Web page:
A new CNN/USA Today/Gallup poll finds former Vermont Gov. Howard Dean no longer holding a commanding lead among Democrats nationally in the race for his party’s presidential nomination, as Democrats who are registered to vote appear to be taking a second look at retired Gen. Wesley Clark. After leading Clark by 15 and 21 points in two December polls that asked Democrats whom they supported for their party’s nomination, Dean’s advantage has shrunk to just 4 points in the Jan. 2-5 national survey (24% vs. 20%) — within the poll’s margin of error.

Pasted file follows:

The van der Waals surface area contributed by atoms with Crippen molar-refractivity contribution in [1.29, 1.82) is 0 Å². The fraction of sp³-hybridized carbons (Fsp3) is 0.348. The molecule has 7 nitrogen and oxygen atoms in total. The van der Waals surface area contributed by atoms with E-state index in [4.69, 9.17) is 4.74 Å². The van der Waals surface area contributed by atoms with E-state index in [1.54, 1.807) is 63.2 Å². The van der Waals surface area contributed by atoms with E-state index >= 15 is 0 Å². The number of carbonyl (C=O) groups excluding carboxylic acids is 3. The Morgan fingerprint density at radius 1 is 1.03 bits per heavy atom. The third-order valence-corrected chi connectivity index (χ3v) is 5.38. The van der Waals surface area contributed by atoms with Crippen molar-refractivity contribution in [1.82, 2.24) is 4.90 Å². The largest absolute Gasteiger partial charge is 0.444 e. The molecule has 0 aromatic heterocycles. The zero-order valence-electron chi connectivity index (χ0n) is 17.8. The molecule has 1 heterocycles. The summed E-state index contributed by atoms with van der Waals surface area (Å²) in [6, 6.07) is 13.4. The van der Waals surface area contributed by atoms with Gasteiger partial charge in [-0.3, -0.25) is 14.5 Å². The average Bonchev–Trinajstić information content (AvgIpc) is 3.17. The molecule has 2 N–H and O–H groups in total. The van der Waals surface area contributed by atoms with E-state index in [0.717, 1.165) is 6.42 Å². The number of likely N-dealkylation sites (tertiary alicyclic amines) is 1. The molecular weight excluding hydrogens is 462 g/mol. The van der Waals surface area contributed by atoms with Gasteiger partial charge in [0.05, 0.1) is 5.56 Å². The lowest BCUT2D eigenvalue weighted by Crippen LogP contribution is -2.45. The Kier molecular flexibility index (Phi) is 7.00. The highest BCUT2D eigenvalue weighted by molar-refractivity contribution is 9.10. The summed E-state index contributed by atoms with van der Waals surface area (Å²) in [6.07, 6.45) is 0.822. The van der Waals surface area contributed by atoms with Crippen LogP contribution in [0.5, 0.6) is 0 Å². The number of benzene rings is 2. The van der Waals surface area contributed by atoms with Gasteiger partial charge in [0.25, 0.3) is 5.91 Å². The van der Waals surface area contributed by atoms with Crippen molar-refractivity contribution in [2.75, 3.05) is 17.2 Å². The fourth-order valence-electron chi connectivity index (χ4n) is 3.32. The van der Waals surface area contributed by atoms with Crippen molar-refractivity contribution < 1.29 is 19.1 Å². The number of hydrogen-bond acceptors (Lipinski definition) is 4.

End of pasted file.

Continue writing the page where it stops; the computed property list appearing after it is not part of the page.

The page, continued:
This tightening of the race among Democrats nationally mostly results from increased support for Clark, rather than a decline in support for Dean. Clark gained eight points over the last two weeks, while Dean lost three points, and the number of undecided Democrats declined by three points.
Only minor shifts in support were seen for the remaining seven candidates tested. Massachusetts Sen. John Kerry, Connecticut Sen. Joseph Lieberman, and Missouri Rep. Dick Gephardt are closely bunched, with each receiving between 9% and 11%. North Carolina Sen. John Edwards receives 6%, while former Illinois Sen. Carol Moseley Braun garners 3%, and the Rev. Al Sharpton and Ohio Rep. Dennis Kucinich are tied at 2%.